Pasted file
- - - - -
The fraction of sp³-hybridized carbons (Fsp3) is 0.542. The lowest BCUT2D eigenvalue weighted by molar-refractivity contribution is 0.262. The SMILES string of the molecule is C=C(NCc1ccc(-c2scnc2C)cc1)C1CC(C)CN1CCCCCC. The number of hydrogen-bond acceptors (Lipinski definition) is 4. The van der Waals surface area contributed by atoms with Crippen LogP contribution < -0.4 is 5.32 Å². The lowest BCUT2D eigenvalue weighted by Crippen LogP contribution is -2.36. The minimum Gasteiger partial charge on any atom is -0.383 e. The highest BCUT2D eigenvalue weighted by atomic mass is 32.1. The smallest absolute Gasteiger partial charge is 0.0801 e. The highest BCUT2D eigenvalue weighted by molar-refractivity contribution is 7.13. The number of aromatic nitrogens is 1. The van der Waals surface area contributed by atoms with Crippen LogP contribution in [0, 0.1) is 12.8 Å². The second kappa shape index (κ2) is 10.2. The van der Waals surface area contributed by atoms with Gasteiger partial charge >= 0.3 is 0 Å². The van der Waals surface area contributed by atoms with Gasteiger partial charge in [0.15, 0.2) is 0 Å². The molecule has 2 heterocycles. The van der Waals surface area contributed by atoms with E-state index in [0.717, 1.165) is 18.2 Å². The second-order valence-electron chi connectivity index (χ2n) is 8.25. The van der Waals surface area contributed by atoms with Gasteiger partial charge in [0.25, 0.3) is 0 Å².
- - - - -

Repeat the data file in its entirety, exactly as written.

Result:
The fraction of sp³-hybridized carbons (Fsp3) is 0.542. The lowest BCUT2D eigenvalue weighted by molar-refractivity contribution is 0.262. The SMILES string of the molecule is C=C(NCc1ccc(-c2scnc2C)cc1)C1CC(C)CN1CCCCCC. The number of hydrogen-bond acceptors (Lipinski definition) is 4. The van der Waals surface area contributed by atoms with Crippen LogP contribution < -0.4 is 5.32 Å². The lowest BCUT2D eigenvalue weighted by Crippen LogP contribution is -2.36. The minimum Gasteiger partial charge on any atom is -0.383 e. The highest BCUT2D eigenvalue weighted by atomic mass is 32.1. The smallest absolute Gasteiger partial charge is 0.0801 e. The highest BCUT2D eigenvalue weighted by molar-refractivity contribution is 7.13. The number of aromatic nitrogens is 1. The van der Waals surface area contributed by atoms with Crippen LogP contribution in [0, 0.1) is 12.8 Å². The second kappa shape index (κ2) is 10.2. The van der Waals surface area contributed by atoms with Gasteiger partial charge >= 0.3 is 0 Å². The van der Waals surface area contributed by atoms with Gasteiger partial charge in [0.15, 0.2) is 0 Å². The molecule has 2 heterocycles. The van der Waals surface area contributed by atoms with E-state index in [0.717, 1.165) is 18.2 Å². The second-order valence-electron chi connectivity index (χ2n) is 8.25. The van der Waals surface area contributed by atoms with Gasteiger partial charge in [0.25, 0.3) is 0 Å².